Being a Better Writer: Tragedy and Hubris

“All the honors go to the tragedian for chewing up the scenery, while the comedian, who has to be much more subtle to be funny, is just loudly criticized when he doesn’t come through.”
Attributed to Edmund Gwenn

Welcome back, readers! It’s Monday here, which means that it’s time for another Being a Better Writer post! Even better, today’s topic, Tragedy and Hubris, is the last topic on Topic List IX! Which means we’ll be moving to list X next week! New topics, new things to discuss …

Anyway, that’s for next week. But while we’re on the topic of not being quite on topic yet, don’t forget that the Rolling Sale is still going strong with Colony up for grabs at 63% off. As long as you’re reading this article in the week it released, that is. If you’re not well … check the book out anyway. Check the books tab!

Okay, so that out of the way, let’s get into today’s topic: Tragedy and hubris. Some of you might be wondering why I started a discussion on the topic of tragedy with a long-form version of the famous saying “Dying is easy, comedy is hard” since such a quote is usually used to discuss comedy (and in fact, I have listed it before as a reason for not yet being comfortable discussing comedy). And yes, while is is often associated with comedy for what it says, I think there’s some value in looking at what the original attribution says about tragedy as well, even if in jest.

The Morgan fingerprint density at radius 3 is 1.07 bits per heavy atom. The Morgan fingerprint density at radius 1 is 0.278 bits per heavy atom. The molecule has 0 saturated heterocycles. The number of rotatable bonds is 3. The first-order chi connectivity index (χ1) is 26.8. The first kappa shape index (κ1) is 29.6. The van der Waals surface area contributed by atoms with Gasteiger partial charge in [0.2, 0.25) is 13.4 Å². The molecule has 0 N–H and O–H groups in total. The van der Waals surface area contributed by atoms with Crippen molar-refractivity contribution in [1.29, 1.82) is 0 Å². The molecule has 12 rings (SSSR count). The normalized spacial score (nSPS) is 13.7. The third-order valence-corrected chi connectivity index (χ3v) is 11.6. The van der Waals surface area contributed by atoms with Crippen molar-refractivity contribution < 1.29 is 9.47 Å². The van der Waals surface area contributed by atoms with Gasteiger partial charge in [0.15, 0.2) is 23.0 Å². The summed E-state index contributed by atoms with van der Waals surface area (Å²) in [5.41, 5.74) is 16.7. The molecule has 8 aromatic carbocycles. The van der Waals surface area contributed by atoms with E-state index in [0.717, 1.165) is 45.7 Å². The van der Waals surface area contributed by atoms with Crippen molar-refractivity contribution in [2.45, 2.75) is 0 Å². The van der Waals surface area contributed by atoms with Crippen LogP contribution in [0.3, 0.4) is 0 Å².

Yes, make no mistakes, while it roundly mocks tragedy … it does make a good point about a popular perception of tragedy anyone who wants to write tragedy should consider: That it’s easy. Which, in turn, is why you see tragedy being an extremely common theme among young writers. Especially in fanfiction. Oh man, go to any fanfiction site that uses tags as a way of sorting/categorizing stories and select their “tragedy” tag and you will be flooded with stories bearing the mark. Enough to drown yourself in a sea of salty, melodramatic tears.

Now, those of you who are familiar with some of my prior postings may have noticed a “red flag” in that last sentence that may have brought pause: Melodramatic. Yes, that term that describes overblown, overdone, over-emphasized sadness and suffering that’s just so sad you really should be sad and why aren’t you sad yet! Yes, I use that term, and I use it here with purposeful intent, because quite honestly, 99% of those tragedies you find by using a tag search like that aren’t tragedies. They come back to this misconception that “tragedy is easy.” A new writer wants to write something “good,” and whether acting consciously or not, decides to write a “tragedy” because it’s easy.

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